Photos uploaded by Komoot users will help users get a better picture of trails and trail conditions
Route mapping and discovery app Komoot has just launched a new feature, Trail View, which allows users to get a better idea of what planned routes look like by viewing photos uploaded by other users.
Essentially, it sounds like Komoot is going for something like Google Street view but for mountain bike trails, which is actually pretty useful.
A line on the map, even with contours, doesn’t tell you a whole lot about what the trail is going to be like and whether it’s worth riding. It’s also a good gauge for determining how technical a trail is, how steep, what the soil is like and all sorts of other bits of info that otherwise require a chat with a local or direct experimentation.
“Product development at Komoot is geared towards leveraging the power of our outdoor collective out on the trails and finding innovative ways to enhance their outdoor experience by connecting everyone’s knowledge,” comments Jonas Spengler, CTO at Komoot. “Trail View is such a great example of how innovation and AI intersect to empower people to plan better tours with confidence.”
The photos themselves have all been uploaded by Komoot users. The app has long had a function that allows users to add photos, which is handy for finding great coffee and cake stops for road cyclists or interesting sights to stop at if you’re touring. But for mountain biking, a shot of a trail to help determine whether its interesting singletrack or less interesting fireroad is more relevant.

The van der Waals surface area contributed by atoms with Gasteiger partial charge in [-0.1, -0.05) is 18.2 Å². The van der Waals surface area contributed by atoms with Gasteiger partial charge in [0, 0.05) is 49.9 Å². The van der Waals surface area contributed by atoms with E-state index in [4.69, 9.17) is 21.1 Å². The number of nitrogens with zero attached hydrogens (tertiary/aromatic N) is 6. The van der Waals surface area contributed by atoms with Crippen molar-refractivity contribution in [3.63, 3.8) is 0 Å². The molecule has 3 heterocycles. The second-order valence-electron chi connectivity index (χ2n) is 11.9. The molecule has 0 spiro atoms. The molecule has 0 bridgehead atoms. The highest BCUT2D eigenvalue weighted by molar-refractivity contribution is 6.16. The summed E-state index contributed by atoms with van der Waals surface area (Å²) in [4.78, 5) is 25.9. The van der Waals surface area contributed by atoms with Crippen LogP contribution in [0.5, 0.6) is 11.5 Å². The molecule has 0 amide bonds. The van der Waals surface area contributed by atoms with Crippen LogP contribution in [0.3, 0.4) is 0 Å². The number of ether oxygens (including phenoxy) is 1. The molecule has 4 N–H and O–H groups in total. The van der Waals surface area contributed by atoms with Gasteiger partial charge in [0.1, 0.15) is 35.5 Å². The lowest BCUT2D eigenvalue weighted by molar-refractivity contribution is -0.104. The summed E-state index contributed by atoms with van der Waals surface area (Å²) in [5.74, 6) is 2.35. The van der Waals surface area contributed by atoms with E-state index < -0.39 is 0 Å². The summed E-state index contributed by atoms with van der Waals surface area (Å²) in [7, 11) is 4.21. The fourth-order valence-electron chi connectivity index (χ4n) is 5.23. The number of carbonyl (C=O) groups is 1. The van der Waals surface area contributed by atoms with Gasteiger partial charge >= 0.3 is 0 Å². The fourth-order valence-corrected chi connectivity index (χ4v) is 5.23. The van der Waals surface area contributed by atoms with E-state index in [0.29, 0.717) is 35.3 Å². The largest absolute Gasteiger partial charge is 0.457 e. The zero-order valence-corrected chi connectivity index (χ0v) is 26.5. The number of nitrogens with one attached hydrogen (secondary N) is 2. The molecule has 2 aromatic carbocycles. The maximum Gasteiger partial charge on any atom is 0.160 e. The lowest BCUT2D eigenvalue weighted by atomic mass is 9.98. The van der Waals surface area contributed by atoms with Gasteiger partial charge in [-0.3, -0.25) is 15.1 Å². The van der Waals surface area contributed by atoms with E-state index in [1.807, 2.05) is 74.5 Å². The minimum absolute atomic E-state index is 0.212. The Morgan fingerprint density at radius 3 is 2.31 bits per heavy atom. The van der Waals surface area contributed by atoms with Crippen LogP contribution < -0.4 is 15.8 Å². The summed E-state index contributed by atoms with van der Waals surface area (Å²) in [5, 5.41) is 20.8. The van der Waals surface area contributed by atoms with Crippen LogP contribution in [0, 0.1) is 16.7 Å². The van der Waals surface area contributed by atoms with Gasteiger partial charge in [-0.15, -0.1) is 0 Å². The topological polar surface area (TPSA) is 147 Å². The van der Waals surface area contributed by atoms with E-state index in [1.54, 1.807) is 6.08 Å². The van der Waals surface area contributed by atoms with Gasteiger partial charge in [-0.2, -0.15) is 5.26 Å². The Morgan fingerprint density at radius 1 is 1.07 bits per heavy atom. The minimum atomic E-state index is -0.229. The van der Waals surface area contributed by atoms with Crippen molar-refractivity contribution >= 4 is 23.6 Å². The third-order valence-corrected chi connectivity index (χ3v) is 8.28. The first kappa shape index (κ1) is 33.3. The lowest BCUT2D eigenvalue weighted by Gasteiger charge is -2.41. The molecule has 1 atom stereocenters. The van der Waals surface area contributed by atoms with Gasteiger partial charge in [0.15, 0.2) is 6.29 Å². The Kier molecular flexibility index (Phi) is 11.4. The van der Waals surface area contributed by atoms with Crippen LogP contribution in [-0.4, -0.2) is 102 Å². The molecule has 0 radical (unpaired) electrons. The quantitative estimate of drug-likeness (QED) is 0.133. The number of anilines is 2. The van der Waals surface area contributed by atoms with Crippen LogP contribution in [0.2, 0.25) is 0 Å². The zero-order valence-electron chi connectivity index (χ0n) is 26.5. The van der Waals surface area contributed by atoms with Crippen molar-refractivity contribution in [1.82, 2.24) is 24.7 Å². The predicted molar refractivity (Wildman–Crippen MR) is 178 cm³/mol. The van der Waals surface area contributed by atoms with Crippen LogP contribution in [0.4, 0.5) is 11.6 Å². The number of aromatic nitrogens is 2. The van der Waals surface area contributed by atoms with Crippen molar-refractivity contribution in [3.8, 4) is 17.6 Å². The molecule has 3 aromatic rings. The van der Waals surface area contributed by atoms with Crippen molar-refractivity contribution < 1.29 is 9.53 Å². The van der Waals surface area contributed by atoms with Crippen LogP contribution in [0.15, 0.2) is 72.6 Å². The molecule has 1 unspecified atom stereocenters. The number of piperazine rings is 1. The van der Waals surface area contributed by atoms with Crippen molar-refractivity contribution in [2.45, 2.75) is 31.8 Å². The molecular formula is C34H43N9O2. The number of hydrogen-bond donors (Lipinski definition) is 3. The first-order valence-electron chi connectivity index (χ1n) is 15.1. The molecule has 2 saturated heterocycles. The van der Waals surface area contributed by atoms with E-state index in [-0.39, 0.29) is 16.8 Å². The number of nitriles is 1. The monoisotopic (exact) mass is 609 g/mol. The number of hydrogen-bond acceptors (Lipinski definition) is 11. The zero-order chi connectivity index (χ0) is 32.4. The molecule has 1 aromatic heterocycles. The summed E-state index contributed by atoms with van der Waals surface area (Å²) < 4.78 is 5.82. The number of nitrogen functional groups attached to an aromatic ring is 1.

Images are geotagged to a locality when uploaded, so Komoot knows where they’re supposed to be, but the company has added an extra layer of tech to ensure the images are the right image to help in these circumstances.
Image recognition software, powered by artificial intelligence, identifies photos that contain paths and trails, and eliminates those that don’t, or something else. In other words, it identifies the trail shots and gets rid of the selfies, pretty landscape photos, interesting buildings etc.
Komoot states that over 15 million photos have been uploaded to the app from users, and of these, approximately one million show trails and paths and will be used for the Trail View element.
“It’s super exciting to bring a new technology to life, especially one that will improve our community’s experiences in the outdoors as directly as Trail View,” shares Rob Hermans, Product Manager Maps and Navigation at Komoot. “ This new piece of Komoot tech gives you a real picture of the one that you might have painted in your head, so you’re left with less doubts of what lies ahead of you!”
“We are in a privileged position to be able to leverage such an amazing volume of user generated content to return a tangible benefit to the entire community.”
To access Trail View, you need to pop over to the Komoot web platform and select the Trail View map layer.